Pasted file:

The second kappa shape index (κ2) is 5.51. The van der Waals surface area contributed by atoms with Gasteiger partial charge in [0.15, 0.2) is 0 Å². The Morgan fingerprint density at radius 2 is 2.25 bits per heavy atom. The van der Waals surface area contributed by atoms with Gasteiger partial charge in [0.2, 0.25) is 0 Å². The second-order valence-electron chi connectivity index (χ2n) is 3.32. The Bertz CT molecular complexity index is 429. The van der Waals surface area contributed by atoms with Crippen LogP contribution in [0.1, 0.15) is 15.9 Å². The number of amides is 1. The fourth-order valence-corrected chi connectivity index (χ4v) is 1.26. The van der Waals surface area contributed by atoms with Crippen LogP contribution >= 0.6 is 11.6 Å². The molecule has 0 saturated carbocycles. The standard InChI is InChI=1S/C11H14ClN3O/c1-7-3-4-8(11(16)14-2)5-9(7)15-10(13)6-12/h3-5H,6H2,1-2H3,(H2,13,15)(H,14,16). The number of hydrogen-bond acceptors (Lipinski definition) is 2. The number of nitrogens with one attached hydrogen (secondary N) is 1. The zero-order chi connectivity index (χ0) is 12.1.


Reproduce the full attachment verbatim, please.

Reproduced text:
The second kappa shape index (κ2) is 5.51. The van der Waals surface area contributed by atoms with Gasteiger partial charge in [0.15, 0.2) is 0 Å². The Morgan fingerprint density at radius 2 is 2.25 bits per heavy atom. The van der Waals surface area contributed by atoms with Gasteiger partial charge in [0.2, 0.25) is 0 Å². The second-order valence-electron chi connectivity index (χ2n) is 3.32. The Bertz CT molecular complexity index is 429. The van der Waals surface area contributed by atoms with Crippen LogP contribution in [0.1, 0.15) is 15.9 Å². The number of amides is 1. The fourth-order valence-corrected chi connectivity index (χ4v) is 1.26. The van der Waals surface area contributed by atoms with Crippen LogP contribution >= 0.6 is 11.6 Å². The molecule has 0 saturated carbocycles. The standard InChI is InChI=1S/C11H14ClN3O/c1-7-3-4-8(11(16)14-2)5-9(7)15-10(13)6-12/h3-5H,6H2,1-2H3,(H2,13,15)(H,14,16). The number of hydrogen-bond acceptors (Lipinski definition) is 2. The number of nitrogens with one attached hydrogen (secondary N) is 1. The zero-order chi connectivity index (χ0) is 12.1.